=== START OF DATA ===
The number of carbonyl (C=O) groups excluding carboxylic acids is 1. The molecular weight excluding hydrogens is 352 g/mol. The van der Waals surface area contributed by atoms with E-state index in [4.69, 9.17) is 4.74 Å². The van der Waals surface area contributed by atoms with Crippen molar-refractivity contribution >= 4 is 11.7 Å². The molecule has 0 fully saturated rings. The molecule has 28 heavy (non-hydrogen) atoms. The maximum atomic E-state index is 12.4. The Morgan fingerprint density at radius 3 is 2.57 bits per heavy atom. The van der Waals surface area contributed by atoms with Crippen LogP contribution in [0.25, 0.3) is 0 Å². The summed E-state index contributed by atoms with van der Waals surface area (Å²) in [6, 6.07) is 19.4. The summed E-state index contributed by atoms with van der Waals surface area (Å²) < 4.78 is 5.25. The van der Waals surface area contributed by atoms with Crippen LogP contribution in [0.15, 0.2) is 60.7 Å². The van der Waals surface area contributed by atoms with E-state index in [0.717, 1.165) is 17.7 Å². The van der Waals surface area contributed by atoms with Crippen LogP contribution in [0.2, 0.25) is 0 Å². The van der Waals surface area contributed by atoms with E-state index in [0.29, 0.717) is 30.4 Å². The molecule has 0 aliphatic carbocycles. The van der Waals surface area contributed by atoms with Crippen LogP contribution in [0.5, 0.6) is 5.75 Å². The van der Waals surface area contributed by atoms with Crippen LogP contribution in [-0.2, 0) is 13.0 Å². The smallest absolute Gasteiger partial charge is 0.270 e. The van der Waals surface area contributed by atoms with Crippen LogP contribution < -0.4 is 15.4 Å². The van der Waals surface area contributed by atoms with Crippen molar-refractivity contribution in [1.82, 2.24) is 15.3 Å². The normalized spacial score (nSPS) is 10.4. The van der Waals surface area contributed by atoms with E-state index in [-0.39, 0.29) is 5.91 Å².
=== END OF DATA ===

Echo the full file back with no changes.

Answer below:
The number of carbonyl (C=O) groups excluding carboxylic acids is 1. The molecular weight excluding hydrogens is 352 g/mol. The van der Waals surface area contributed by atoms with E-state index in [4.69, 9.17) is 4.74 Å². The van der Waals surface area contributed by atoms with Crippen molar-refractivity contribution >= 4 is 11.7 Å². The molecule has 0 fully saturated rings. The molecule has 28 heavy (non-hydrogen) atoms. The maximum atomic E-state index is 12.4. The Morgan fingerprint density at radius 3 is 2.57 bits per heavy atom. The van der Waals surface area contributed by atoms with Crippen LogP contribution in [0.25, 0.3) is 0 Å². The summed E-state index contributed by atoms with van der Waals surface area (Å²) in [6, 6.07) is 19.4. The summed E-state index contributed by atoms with van der Waals surface area (Å²) < 4.78 is 5.25. The van der Waals surface area contributed by atoms with Crippen LogP contribution in [0.15, 0.2) is 60.7 Å². The van der Waals surface area contributed by atoms with E-state index in [0.717, 1.165) is 17.7 Å². The van der Waals surface area contributed by atoms with Crippen LogP contribution in [0.2, 0.25) is 0 Å². The van der Waals surface area contributed by atoms with E-state index in [0.29, 0.717) is 30.4 Å². The molecule has 0 aliphatic carbocycles. The van der Waals surface area contributed by atoms with Crippen LogP contribution in [0.5, 0.6) is 5.75 Å². The van der Waals surface area contributed by atoms with Crippen LogP contribution in [-0.2, 0) is 13.0 Å². The smallest absolute Gasteiger partial charge is 0.270 e. The van der Waals surface area contributed by atoms with Crippen LogP contribution < -0.4 is 15.4 Å². The van der Waals surface area contributed by atoms with Crippen molar-refractivity contribution in [1.82, 2.24) is 15.3 Å². The normalized spacial score (nSPS) is 10.4. The van der Waals surface area contributed by atoms with E-state index in [-0.39, 0.29) is 5.91 Å².